Warriors' dominance has them waiting for next opponent
SALT LAKE CITY (AP) -- The Golden State Warriors are four wins from their third consecutive trip to the NBA Finals -- and likely a third straight showdown with the Cleveland Cavaliers.
With four All-Stars, including two MVPs, it's not hard to see why.
The Warriors eliminated the Utah Jazz in a sweep Monday night and are 8-0 in the postseason for the first time in franchise history. The Cavaliers, coincidentally, also swept their first two opponents.
For Golden State, the games mostly haven't been close. Only one victory, Game 3 against the Portland Trail Blazers, was decided by fewer than 11 points, and the Warriors never trailed in three of the four games against Utah. The trio of Stephen Curry, Kevin Durant and Draymond Green has been consistently dominant, and Golden State's elite length and athleticism on defense have been stifling.
"We are mostly impressed with how we are playing our brand of basketball," Green said. "We really imposed our will on the other team. That's big. In the playoffs, you let a team get in a groove and it's hard to win games like that.
"We have imposed our will all eight games. That's important on the offensive and defensive end, and if you can do that, with the talent that we have, with the experience that we have, it will be tough to beat us."
In the Western Conference finals, Golden State will face the winner of the Spurs and Rockets, who are tied 2-2.
The Warriors are averaging a playoff-high 115.3 points per game, ahead of the Cavaliers' 114.5. Golden State is allowing 98.8 points in the postseason to lead all teams still alive and has a playoff-best 96.9 defensive rating.
The offense has come in waves. One second, it's Curry shining, then Durant or Green the next. All-Star Klay Thompson has been in a bit of a slump, but still scored 21 points in the 121-95 victory Monday night.
Even as games have gotten more physical, Golden State has stayed strong on the ball and kept turnovers to a minimum, said interim coach Mike Brown. The Warriors' 11.5 turnovers per game lead all teams still playing, and Brown thinks combining that with their elite shooting and defense makes for a peerless combination.
"We feel like have good shooters, good scorers and we would rather take a bad shot than us trying to make a hero play," Brown said. "And we have a tendency, at times, to try to make hero plays with the basketball because these guys all appreciate each other. For the most part, they want to make the pass to somebody as opposed to making the shot. They get some sort of satisfaction out of it.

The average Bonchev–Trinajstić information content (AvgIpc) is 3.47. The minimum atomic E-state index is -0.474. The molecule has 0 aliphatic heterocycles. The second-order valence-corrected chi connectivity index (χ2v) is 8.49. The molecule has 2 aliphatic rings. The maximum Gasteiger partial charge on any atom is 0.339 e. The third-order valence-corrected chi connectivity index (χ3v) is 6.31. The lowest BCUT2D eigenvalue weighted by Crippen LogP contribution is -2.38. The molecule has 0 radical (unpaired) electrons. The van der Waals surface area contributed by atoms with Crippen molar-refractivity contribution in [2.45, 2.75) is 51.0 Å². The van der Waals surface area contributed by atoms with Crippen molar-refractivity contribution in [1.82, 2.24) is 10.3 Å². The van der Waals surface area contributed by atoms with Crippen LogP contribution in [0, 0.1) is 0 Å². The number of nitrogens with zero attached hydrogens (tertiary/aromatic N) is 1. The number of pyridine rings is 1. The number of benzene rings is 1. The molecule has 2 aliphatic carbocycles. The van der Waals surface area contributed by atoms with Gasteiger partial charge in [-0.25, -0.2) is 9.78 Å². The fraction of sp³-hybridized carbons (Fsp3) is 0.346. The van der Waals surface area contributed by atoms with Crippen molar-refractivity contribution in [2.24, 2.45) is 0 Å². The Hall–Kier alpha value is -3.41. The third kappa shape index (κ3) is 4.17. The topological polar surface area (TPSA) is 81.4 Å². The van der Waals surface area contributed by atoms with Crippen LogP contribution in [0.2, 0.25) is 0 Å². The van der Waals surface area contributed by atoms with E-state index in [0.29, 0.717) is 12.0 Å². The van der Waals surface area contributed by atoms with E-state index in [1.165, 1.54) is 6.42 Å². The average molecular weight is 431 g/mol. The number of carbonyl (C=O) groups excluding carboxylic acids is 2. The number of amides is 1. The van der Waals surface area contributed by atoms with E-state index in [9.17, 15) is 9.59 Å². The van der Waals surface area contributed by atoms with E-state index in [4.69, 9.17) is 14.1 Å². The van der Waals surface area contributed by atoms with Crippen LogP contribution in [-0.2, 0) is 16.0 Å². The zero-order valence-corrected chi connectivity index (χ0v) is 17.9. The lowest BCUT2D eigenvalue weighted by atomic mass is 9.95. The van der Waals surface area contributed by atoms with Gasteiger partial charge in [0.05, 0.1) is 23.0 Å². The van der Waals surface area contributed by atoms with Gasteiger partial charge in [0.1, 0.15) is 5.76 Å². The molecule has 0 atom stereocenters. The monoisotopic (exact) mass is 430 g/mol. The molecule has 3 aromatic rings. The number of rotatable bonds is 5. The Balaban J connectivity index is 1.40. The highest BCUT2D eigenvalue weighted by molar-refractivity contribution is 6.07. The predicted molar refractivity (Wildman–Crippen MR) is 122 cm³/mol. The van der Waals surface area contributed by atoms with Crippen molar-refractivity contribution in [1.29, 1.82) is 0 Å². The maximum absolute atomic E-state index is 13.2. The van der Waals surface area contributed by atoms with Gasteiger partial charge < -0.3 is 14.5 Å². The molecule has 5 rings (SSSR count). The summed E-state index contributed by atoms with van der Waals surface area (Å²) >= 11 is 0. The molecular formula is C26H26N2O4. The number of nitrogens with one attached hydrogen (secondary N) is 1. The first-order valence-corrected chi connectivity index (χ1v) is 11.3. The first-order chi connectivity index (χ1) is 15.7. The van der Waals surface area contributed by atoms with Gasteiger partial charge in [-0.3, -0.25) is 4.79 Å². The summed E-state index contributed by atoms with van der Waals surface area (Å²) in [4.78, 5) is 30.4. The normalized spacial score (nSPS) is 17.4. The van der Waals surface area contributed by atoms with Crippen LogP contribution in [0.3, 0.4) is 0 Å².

"It doesn't matter if Steph comes down, crosses half-court and launches it. At least we got a shot at the rim. We feel like most of those are going to go in at the end of the day, so we're good with it."
The Warriors have been without coach Steve Kerr since Game 3 of the first round and haven't missed a beat. He remains out after having a spinal cord leak procedure at Duke University on Friday, and there is no timetable for his return. He and Brown speak regularly, but that's an obstacle to overcome.
Jazz coach Quin Snyder raved about the culture Kerr has created.
"They demonstrate it in everything that they do," Snyder said. "When a team kind of lives who they are, that is a unique group. They all believe in each other and they are willing to sacrifice for one another.
"Just the unselfishness that that group plays with and the care they have for one another on the court. They've got each other's backs."
So far, the Warriors have only been slowed during self-created lulls, like when the Jazz cut a 26-point second-quarter lead down to five before Golden State got back in gear.
The competition will get tougher, though. In the conference finals, they'll have to deal with either San Antonio's Kawhi Leonard or Houston's James Harden, and both players are better than any the Warriors have seen so far this postseason.
And then there's LeBron James, likely waiting in the finals.
"They're a historically great team," Jazz forward Gordon Hayward said. "They make you pay for mistakes. You have to be almost perfect every possession or they turn it into an 8-0 run, 9-0 run, 10-0 run. So you can't have mental lapses against a team like this."